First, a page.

Friday at the End of the Road

This is one of those weird little fan milestones that I not only never expected to actually reach, but I honestly thought it was impossible.

A little background first.

My personal Golden Age of comics, that period from when I first fell in love with them to when I finally left them behind me (when I was young and foolish enough to think I could, y'know, DO that) was from Feburary 1968, when I picked up my first DC 80-page Giant -- Flash #178 -- to when I gave up trying to follow the X-Men, which was the last Marvel book I was even trying to keep up with. That was around, oh, the Wendigo story in #140, I guess. Which would make it roughly September of 1980.

Thinking I had outgrown comics, I sold off the collection I had, went off to college, met a girl, did a lot of drugs, got thrown out of college, got dumped by the girl, met a different girl and moved in with her, broke up with her, tried to go back to college and got thrown out again, did more drugs and drank a lot... well, I won't go on with the story of my blighted life in the early 1980s. It would bore you and depress me. Suffice it to say that I crashed and burned pretty hard after a few years of that. I moved to Seattle and cleaned up my life as best I could, and part of that was getting hooked on comics again. That was in 1984, and I remember the book that got me interested -- it was The New Teen Titans, because I heard Dick Grayson had quit being Robin or something.

I picked up part one of The Judas Contract and then started hitting comics shops to get back issues. Pretty soon I was branching out to the Bat books, and after another year or so I was back into it as deep as I'd been when I was thirteen. And I've been, well, embroiled with comics one way or another ever since.

..but here's the thing. After I sobered up, replacing the first collection (that I'd gotten rid of bit by bit, for dope money) was just a hobby, a little grail quest I'd pick at. I'd never expected to be able to actually DO it.

But I was looking at the Top 100 Storylines Countdown thing Brian's got going on and noticing how many of them seem to be placing on the strength of childhood nostalgia. That got me thinking about that first collection of mine, the comics that really hit me hard when I was a kid. Things like my first time seeing THE Batman-- "Half an Evil," with the return of Two-Face.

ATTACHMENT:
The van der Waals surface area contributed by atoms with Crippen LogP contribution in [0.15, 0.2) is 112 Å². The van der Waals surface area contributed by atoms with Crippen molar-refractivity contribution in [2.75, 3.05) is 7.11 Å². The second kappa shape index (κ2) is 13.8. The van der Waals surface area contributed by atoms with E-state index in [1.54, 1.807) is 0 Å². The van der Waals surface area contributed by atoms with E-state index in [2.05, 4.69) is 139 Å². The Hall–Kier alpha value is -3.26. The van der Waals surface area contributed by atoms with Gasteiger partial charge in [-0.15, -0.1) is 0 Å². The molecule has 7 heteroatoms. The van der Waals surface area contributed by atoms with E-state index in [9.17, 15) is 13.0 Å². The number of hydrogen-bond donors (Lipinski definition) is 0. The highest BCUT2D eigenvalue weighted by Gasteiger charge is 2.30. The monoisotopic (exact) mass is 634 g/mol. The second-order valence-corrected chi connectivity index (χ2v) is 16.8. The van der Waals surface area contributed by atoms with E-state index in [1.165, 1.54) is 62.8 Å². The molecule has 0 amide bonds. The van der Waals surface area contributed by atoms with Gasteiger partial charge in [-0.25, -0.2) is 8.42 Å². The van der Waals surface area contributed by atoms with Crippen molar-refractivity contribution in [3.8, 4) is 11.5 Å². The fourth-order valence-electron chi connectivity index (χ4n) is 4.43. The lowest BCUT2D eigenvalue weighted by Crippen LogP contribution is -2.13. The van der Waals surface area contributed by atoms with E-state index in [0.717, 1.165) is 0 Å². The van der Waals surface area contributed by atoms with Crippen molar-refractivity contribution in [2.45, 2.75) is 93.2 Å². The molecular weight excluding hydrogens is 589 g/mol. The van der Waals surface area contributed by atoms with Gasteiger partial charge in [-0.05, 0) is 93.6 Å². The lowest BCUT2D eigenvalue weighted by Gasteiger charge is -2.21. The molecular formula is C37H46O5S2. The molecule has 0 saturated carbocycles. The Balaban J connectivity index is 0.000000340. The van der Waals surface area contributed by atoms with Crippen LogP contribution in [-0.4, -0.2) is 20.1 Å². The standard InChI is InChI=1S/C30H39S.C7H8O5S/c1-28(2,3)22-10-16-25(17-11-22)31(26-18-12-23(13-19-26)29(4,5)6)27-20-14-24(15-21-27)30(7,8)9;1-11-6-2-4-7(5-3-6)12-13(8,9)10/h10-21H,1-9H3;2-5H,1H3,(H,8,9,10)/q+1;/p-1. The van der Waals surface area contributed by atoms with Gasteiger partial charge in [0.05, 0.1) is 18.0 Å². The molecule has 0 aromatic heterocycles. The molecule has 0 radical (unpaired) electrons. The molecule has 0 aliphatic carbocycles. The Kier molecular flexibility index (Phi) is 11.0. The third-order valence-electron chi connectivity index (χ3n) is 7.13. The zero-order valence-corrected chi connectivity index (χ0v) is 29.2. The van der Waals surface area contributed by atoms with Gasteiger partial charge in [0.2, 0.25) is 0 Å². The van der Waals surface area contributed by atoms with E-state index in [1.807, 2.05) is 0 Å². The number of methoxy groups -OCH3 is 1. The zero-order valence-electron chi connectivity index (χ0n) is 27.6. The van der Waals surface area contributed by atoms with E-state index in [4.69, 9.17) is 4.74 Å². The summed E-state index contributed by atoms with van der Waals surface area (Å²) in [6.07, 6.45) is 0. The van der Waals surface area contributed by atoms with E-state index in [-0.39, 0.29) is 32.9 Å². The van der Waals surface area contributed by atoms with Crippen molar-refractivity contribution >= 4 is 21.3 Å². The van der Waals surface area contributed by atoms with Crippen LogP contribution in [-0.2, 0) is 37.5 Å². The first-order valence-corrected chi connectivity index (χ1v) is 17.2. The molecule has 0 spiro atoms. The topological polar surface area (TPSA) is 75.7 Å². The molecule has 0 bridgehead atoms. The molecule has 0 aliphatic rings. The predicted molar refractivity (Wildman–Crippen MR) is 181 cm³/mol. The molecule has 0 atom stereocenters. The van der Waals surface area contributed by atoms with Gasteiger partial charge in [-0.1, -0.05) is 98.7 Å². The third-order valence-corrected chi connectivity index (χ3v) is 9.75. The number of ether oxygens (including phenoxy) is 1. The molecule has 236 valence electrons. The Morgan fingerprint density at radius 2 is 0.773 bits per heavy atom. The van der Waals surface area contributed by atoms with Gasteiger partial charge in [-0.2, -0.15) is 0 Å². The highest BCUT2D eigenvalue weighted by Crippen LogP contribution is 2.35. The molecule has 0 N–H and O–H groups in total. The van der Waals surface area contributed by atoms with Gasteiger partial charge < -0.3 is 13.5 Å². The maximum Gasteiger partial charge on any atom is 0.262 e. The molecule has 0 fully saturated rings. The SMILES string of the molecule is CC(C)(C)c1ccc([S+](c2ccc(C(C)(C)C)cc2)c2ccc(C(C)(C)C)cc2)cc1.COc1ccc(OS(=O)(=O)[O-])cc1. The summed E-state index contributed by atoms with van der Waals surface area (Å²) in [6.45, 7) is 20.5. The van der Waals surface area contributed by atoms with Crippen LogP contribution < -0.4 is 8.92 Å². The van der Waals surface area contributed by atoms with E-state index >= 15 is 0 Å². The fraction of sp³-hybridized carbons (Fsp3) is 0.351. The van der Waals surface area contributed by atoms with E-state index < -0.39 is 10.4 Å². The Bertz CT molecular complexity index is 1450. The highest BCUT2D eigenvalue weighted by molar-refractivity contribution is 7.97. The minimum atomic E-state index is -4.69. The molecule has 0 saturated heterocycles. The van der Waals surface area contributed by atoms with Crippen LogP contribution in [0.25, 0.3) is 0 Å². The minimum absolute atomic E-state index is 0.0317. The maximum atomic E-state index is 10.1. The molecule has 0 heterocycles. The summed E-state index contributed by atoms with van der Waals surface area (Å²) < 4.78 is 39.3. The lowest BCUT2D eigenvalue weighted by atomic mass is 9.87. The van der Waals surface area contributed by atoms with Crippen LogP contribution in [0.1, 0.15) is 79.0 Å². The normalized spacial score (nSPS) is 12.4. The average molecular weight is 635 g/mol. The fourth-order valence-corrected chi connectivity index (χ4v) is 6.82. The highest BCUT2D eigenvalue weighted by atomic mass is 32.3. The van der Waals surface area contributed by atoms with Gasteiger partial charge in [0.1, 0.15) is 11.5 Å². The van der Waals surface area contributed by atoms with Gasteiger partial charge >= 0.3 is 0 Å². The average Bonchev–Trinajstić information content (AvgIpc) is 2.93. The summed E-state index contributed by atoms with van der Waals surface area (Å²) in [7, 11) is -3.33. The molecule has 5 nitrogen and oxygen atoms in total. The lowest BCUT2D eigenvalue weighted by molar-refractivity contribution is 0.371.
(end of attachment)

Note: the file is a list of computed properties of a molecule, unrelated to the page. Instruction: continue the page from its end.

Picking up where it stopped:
Or when Jack Kirby showed up on Jimmy Olsen and his in-your-face version of Superman fried my little eyeballs.

Even stuff like the 100-page reprint books DC did in the 70s, or the Lee-Romita Marvel Tales. Reprint books like that are generally regarded as throwaways by collectors compared to first-run stuff, but I was a reader, not a collector, and for me they were like history books-- they had a huge impact on me.

Then it hit me. I'd picked up a couple of DC Archives for cheap last week-- Justice Society stories from All-Star. I'd wanted them because of the JSA reprints I remembered from those old Justice League Giants.

And I'd also bought the new Thor Essential... even though it reprinted some stuff I already had here in hardcover, because I really liked that Len Wein run from the seventies and now finally I'd get to see the rest of it.

So I'd just added those three books to the library. It dawned on me that when I pick up the next Essential Daredevil, which is to say my pre-ordered Volume 6 that's supposed to be out in a couple of weeks...

...that's it. That replaces everything I got rid of, the first time around. When the Daredevil book gets here, it's all back.

But that's not the crazy part.

The crazy part is that it's all in collected editions. Books. Trade paperbacks and hardcovers. All of it.

The JSA hardcovers have the stories I remembered from the old Justice League 100-pagers, and the JLA itself is covered nicely by the Showcase Presents collections I have here. Not to mention the Crisis on Multiple Earths paperbacks. And theme collections like Zatanna's Search.

Of course, most of it's in Essentials and Showcases. But I used to have a bunch of other stuff those don't cover and those comics are all here in trade paperback and hardcover too. The Kirby Jimmy Olsen I have in two volumes... and the Newsboy Legion reprints that were in the back of those comics are here as well.

Of course, classics like "Half an Evil" and Kryptonite Nevermore are in collected editions today. And other fondly-remembered comics like the Gold Key Tarzan.

And my beloved Lee-Romita Spider-Man... hell, that was one of the first comics hardcover collections I bought, back in 1992.

Even the weird short-run shit like Shade the Changing Man, and Stalker, they're all in the Ditko DC omnibus. Marvel's Doc Savage -- both black-and-white and in color-- are here in nice new DC trade editions.

It's not just the lead features, either. Even the odd little backup strips and reprint things that were in a lot of my seventies comics-- I have those here in paperback. The Batman comic with "Half an Evil" also had a Robin solo feature and a newspaper strip reprint. Those stories are both in books on the shelf behind me as well.

I've talked about living in the Age of Availability before, and I really do love it... but I never, ever expected that I'd really be able to replace my entire childhood comics collection and have it all neatly shelved in my home library. I remember how hard it used to be for me to even buy comics, let alone keep them-- earning the money for them, fighting with Mom over them, my brother swiping them... and now they're all here. On the bookshelf. That just blows my mind. I feel weirdly like a racing dog that's finally caught up to the mechanical rabbit.

So now, I guess I'll have to think of a new ongoing back-burner comics collector quest. I imagine I'll come up with something.

See you next week.

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